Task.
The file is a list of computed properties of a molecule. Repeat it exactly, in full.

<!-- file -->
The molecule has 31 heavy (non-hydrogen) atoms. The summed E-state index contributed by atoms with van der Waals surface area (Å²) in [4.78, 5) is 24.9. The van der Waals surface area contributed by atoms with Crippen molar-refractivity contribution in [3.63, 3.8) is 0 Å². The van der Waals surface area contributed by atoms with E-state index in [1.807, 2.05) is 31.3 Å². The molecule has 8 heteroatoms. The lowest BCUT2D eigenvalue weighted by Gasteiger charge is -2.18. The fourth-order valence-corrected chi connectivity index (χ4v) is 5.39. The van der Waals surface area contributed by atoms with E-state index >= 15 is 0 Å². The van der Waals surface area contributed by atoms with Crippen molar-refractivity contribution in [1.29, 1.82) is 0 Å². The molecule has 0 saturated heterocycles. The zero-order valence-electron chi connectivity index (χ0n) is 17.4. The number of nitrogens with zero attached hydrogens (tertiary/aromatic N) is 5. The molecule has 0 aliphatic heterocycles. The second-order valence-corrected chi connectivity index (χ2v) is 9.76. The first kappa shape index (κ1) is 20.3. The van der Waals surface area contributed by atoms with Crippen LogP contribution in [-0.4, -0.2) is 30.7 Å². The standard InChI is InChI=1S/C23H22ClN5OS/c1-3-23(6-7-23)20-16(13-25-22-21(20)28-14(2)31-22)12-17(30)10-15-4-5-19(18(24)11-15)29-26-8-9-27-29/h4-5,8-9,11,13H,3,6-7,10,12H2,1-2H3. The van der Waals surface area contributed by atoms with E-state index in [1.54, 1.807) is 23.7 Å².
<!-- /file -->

The molecule has 31 heavy (non-hydrogen) atoms. The summed E-state index contributed by atoms with van der Waals surface area (Å²) in [4.78, 5) is 24.9. The van der Waals surface area contributed by atoms with Crippen molar-refractivity contribution in [3.63, 3.8) is 0 Å². The van der Waals surface area contributed by atoms with E-state index in [1.807, 2.05) is 31.3 Å². The molecule has 8 heteroatoms. The lowest BCUT2D eigenvalue weighted by Gasteiger charge is -2.18. The fourth-order valence-corrected chi connectivity index (χ4v) is 5.39. The van der Waals surface area contributed by atoms with E-state index >= 15 is 0 Å². The van der Waals surface area contributed by atoms with Crippen molar-refractivity contribution in [1.29, 1.82) is 0 Å². The molecule has 0 saturated heterocycles. The zero-order valence-electron chi connectivity index (χ0n) is 17.4. The number of nitrogens with zero attached hydrogens (tertiary/aromatic N) is 5. The molecule has 0 aliphatic heterocycles. The second-order valence-corrected chi connectivity index (χ2v) is 9.76. The first kappa shape index (κ1) is 20.3. The van der Waals surface area contributed by atoms with Crippen LogP contribution in [-0.4, -0.2) is 30.7 Å². The standard InChI is InChI=1S/C23H22ClN5OS/c1-3-23(6-7-23)20-16(13-25-22-21(20)28-14(2)31-22)12-17(30)10-15-4-5-19(18(24)11-15)29-26-8-9-27-29/h4-5,8-9,11,13H,3,6-7,10,12H2,1-2H3. The van der Waals surface area contributed by atoms with E-state index in [1.54, 1.807) is 23.7 Å².